A new gubernatorial race poll shows incumbent Governor Murphy leading GOP challenger Jack Ciattarelli by 15 points, while the ‘specter of former President Donald Trump hands over the race’.
Fairleigh Dickinson University, Madison, NJ, June 21, 2021 – In the first public poll of the New Jersey general election, incumbent Democrat Phil Murphy retains a significant lead over his Republican challenger, who remains unknown to most of the electorate. At the start of the general election campaign, Jack Ciatterelli is doing no better in the polls among registered voters than an unnamed generic Republican candidate, while the specter of former President Donald Trump hangs over the race.
Even after winning the Republican nomination for New Jersey governor earlier this month, Ciatterelli is still an unknown quantity to most voters. He is viewed favorably by 16 percent of voters, and unfavorably by 14 percent – but fully 70 percent say that they don’t know enough about him to have an opinion at all, with 17 percent volunteering that they have never heard of him. Republicans are more likely than Democrats to have a favorable view of Ciatterelli with 35 percent saying they have a favorable view, but 57 percent say that they don’t have an opinion. Only 4 percent of Democrats say that they view him favorably, with 20 percent saying that they have an unfavorable opinion.
“Ciatterelli has his work cut out for him,” said Dan Cassino, a professor of Government and Politics at Fairleigh Dickinson University and the Executive Director of the poll. “Being unknown is better than being disliked, but running ads in New Jersey to build up awareness is an expensive proposition.”
As Murphy is the incumbent, many view the race as a referendum on his governorship, and at this point, voters have a largely positive view of him. 50 percent – including 81 percent of Democrats, and 11 percent of Republicans – say that they approve of the job he’s doing, compared with 39 percent saying that they disapprove. These numbers are higher than they were before the pandemic: in a February 2020 poll of New Jersey adults, just 42 percent approved of the job Murphy was doing. Similarly, most voters in New Jersey think that the state is on the right track: 50 percent of registered voters, including 81 percent of Democrats, say so. 40 percent of voters – including 82 percent of Republicans – say that the state is on the wrong track.
In the poll, half of the respondents were randomly assigned to choose between Murphy and Ciatterelli, and half were asked to choose between Murphy and an unnamed Republican candidate. The results show that Murphy does no better or worse among registered voters against Ciatterelli than against an unnamed Republican: when Ciatterelli is named, Murphy leads 48 to 32. When the Republican candidate is unnamed, the margin is no different.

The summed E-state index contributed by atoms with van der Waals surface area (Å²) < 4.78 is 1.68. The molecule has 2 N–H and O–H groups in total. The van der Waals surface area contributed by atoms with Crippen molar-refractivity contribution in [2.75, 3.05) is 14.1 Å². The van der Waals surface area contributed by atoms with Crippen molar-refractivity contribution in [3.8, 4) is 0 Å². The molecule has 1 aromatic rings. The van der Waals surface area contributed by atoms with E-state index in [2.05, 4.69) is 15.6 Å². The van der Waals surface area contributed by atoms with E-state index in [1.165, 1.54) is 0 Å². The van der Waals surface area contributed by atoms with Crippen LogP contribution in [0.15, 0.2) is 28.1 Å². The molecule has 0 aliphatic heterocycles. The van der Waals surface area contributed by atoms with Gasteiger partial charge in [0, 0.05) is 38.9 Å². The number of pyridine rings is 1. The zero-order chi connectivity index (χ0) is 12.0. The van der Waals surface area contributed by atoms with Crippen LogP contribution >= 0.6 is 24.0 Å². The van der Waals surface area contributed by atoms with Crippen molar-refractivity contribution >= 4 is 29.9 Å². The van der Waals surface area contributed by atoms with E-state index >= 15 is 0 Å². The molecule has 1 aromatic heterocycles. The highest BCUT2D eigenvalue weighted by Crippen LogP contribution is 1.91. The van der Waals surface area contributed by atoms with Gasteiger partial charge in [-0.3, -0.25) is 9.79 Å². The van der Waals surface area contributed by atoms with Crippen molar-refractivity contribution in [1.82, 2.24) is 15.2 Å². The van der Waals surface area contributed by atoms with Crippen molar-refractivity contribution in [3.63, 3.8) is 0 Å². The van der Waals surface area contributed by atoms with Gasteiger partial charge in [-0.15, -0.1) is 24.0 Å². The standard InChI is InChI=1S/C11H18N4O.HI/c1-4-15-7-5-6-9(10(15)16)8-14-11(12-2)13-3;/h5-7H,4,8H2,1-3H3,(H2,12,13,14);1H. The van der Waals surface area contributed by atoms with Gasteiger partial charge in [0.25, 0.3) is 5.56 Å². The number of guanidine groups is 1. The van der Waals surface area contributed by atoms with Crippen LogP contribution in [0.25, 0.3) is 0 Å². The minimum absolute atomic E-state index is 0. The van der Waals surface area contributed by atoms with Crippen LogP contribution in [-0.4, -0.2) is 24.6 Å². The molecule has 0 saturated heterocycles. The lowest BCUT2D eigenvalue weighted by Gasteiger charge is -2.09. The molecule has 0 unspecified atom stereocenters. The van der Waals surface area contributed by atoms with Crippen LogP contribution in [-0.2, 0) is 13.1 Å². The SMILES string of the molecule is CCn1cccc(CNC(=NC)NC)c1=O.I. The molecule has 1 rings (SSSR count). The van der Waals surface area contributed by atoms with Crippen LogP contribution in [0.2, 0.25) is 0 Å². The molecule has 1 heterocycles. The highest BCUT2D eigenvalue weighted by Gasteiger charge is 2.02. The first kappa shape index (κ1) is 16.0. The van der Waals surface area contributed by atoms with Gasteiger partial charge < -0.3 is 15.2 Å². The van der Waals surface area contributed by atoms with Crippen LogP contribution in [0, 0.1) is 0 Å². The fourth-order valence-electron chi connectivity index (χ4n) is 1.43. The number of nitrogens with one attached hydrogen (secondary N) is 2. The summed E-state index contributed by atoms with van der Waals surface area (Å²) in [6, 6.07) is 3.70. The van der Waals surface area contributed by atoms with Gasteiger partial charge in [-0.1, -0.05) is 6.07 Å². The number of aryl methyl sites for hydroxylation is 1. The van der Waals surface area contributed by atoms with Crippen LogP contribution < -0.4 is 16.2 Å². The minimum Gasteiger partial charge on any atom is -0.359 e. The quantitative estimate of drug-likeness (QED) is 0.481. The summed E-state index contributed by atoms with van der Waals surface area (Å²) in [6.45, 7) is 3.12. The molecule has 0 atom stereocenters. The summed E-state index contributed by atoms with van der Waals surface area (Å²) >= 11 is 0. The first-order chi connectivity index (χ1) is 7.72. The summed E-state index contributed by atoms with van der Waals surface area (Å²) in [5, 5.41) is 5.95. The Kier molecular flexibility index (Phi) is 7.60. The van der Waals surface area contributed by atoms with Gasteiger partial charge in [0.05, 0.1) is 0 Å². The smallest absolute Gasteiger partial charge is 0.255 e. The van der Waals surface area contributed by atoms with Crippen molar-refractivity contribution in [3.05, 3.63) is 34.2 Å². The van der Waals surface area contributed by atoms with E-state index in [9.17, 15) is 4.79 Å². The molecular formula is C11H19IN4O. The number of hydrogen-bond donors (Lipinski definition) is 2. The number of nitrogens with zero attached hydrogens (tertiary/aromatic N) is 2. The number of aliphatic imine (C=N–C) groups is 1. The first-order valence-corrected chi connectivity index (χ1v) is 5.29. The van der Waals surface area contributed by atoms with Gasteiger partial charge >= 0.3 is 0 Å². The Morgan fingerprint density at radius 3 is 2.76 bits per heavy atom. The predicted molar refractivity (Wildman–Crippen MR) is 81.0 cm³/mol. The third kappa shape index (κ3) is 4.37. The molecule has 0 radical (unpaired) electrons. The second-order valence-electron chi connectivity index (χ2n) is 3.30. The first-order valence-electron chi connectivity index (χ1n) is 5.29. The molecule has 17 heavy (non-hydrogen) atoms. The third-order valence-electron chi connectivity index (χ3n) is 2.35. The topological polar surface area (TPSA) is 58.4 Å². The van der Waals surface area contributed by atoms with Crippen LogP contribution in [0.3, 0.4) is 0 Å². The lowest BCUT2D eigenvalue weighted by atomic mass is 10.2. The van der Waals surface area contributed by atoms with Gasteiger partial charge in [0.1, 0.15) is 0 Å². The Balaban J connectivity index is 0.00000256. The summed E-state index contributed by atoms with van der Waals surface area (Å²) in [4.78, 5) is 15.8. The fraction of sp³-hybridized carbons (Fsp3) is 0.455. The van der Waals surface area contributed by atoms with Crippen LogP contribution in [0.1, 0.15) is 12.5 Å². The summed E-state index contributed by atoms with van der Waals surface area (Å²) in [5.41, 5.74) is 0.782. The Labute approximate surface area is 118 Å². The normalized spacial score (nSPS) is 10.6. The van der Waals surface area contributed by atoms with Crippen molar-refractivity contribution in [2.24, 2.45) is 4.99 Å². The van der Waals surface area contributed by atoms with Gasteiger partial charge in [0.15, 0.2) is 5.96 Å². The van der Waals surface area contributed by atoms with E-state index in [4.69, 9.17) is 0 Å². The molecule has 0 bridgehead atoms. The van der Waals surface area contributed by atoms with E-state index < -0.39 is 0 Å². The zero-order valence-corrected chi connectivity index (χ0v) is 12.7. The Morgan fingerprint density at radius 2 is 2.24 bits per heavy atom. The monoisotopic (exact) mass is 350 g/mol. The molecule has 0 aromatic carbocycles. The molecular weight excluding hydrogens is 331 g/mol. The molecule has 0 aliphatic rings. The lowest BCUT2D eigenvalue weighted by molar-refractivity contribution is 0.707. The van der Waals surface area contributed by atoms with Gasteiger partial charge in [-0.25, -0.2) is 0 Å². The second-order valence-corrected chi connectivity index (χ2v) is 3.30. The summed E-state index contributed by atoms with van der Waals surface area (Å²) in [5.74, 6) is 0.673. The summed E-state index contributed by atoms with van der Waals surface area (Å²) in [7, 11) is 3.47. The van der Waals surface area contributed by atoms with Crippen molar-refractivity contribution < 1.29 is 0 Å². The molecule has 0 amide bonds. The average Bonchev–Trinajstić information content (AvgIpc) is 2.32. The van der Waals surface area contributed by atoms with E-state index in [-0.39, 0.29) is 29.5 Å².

“Democrats have a significant edge in New Jersey,” said Cassino. “So, in order to win statewide, Republican candidates need to outperform a generic candidate, and so far, Ciatterelli just isn’t doing that.”
Even though most voters, as of now, say that they don’t have an impression of Ciatterelli one way or the other, both candidates seem to have largely sewn up the support of their partisans. Overall, 84 percent of Democrats say that they’ll support Murphy in November, with 77 percent of Republicans saying that they’ll support Ciatterelli.
Registered voters were also asked about how the state of New Jersey should treat former President Trump when he visits his golf course in the Garden State. A plurality of voters (42 percent) said that he should be left alone or ignored, but 24 percent – including 37 percent of Democratic voters – say that he should be discouraged from coming. Only 32 percent – including 70 percent of Republicans – think that New Jersey should welcome the former president.
To test for the effect of views about former President Trump on vote intentions in the gubernatorial election, half of respondents were asked how Trump should be treated before being asked about their vote choice. The other half got the question only afterward During the primary, Ciatterelli was pressed by his opponents about his inconsistent support for the former President, raising the possibility that bringing Trump into voter’s minds could help solidify support for the Republican candidate.
Priming voters to think about Trump in this way didn’t significantly impact Ciatterelli’s support at all. Overall, voters who were made to think about Trump before being asked about the gubernatorial vote favored Murphy 45 to 33 over Ciatterelli; voters who weren’t asked about Trump first favored Murphy over Ciatterelli 52 to 33. Most of the change came not from Republicans, but from Democrats, who became less likely to support Murphy (from 88 percent to 80 percent) when made to think about Trump, with independents showing a similar pattern. These voters didn’t become more likely to support Ciatterelli, though: just more likely to say that they didn’t know, or refuse to answer the question entirely.
“Trump remains popular among Republicans in New Jersey,” said Cassino. “But, as in past elections, Trump doesn’t seem to have coattails: bringing him into an election doesn’t help the other Republicans on the line at all.”